- Asia markets fell sharply on Thursday, with the stock indexes in Shanghai and Shenzhen both tumbling more than 5 percent.
- Both the Dow and S&P 500 posted their biggest one-day drops since early February, while the Nasdaq notched its largest single day sell-off since June 24, 2016.
- As of 2:06 p.m. ET, the Dow Jones industrial average futures pointed to an implied open of 298.74 points lower.
Asia markets fell sharply on Thursday, with the stock indexes in Shanghai and Shenzhen both tumbling more than 5 percent.
In the Greater China region, the was down by 3.88 percent in afternoon trade. Over on the mainland, the Shanghai composite fell 5.22 percent to close at 2,583.46 and the Shenzhen composite plunged 6.445 percent to end at 1,293.90.
The fall in the Shanghai index was its worst day since February 2016, according to Chinese financial services firm Wind Information.
In Taiwan, the tech-heavy Taiex dropped by 6.31 percent to close at 9,806.11, with shares of lens maker and Apple supplier Largan Precision plunging 9.89 percent.
Japan's markets also faltered. The dropped by 3.89 percent to close at 22,590.86 while the Topix index declined by 3.52 percent to end the trading day at 1,701.86, with major sectors down.
Over in South Korea, the Kospi continued the general trend for the day by tumbling 4.14 percent to close at 2,136.31.
In Sydney, the ASX 200 fell 2.74 percent to close at 5,883.8, with most sectors lower. The energy subindex was down 3.75 percent, materials was lower by 2.56 percent and the heavily weighted financial sector fell 2.9 percent.
In Southeast Asia, stocks also fell sharply. During mid-afternoon trade, Singapore's Straits Times Index fell by 2.66 percent, while the Jakarta composite was down by 1.76 percent, and the KLCI in Malaysia was lower by 1.71 percent.
Meanwhile, India's Nifty 50 fell by around 1.95 percent.
Both the Dow and S&P 500 posted their biggest one-day drops since early February, while the Nasdaq notched its largest single day sell-off since June 24, 2016.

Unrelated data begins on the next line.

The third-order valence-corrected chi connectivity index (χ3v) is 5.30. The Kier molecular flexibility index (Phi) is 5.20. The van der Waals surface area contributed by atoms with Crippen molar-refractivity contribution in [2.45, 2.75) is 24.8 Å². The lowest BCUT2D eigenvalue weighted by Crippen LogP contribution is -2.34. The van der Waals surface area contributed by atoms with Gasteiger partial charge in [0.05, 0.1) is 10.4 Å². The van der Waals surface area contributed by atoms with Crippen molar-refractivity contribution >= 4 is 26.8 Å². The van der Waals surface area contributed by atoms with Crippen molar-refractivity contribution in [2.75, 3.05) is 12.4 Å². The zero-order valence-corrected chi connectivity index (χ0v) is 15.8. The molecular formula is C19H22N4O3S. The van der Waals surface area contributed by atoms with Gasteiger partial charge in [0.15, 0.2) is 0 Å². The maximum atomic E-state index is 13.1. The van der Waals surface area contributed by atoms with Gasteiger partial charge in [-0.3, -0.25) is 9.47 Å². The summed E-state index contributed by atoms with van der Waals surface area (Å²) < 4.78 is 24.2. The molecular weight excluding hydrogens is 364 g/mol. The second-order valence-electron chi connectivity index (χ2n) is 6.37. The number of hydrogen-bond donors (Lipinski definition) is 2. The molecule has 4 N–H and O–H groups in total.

At the same time, the most widely watched measure of investor fear spiked on Wednesday. The , popularly known as the VIX, leaped about 44 percent to 22.96 — its highest level since the beginning of April. The VIX measures implied volatility on S&P 500 index options.
Meanwhile, the price of major cryptocurrencies plunged on Thursday with billions of dollars in value being wiped out in a matter of hours.
In the mid afternoon during Asia hours, bitcoin had fallen more than 4 percent to around $6,275, while XRP and ethereum both tanked by more than 11 percent, according to data from Coinmarketcap.com. It's not unusual to see bitcoin lead other digital tokens lower.
U.S. futures continued to trend lower on Thursday morning during Asian hours. As of 2:20 a.m. ET, the Dow Jones industrial average futures pointed to an implied open of 299.74 points lower.
Some analysts said that the decline on Wall Street did not appear to have any catalyst, including the ongoing trade friction between the U.S. and China. That has "been ongoing since the start of the year," Joseph Capurso, senior currency strategist at the Commonwealth Bank of Australia, wrote in a note.
Ray Attrill, head of foreign exchange strategy at National Australia Bank said in a note that this month's sell-off in stocks could have been due to "a simple rush to book some profits."
"The smaller-cap Russell 2000, representing companies that should not be particularly sensitive to either US bond yields or trade concerns, started falling well ahead of the US household name indices, and month-to-date is now off almost 10%," Attrill said.
"I think the Fed is making a mistake. They are so tight. I think the Fed has gone crazy," the president said after walking off Air Force One in Erie, Pennsylvania for a rally.
Commenting on the sell-off on Wall Street, Trump said: "It's a correction we've been waiting for for a long time, but I really disagree with what the Fed is doing."
The U.S. dollar index, which tracks the greenback against a basket of its peers, traded at 95.367.
In the oil markets, prices saw a partial recovery but remained lower in the afternoon of Asian trade. The global benchmark Brent crude futures contract was down by 0.97 percent at $82.28 per barrel, while the U.S. crude futures contract slipped by 0.98 percent to $72.45 per barrel.
— CNBC's Fred Imbert and Evelyn Cheng contributed to this report.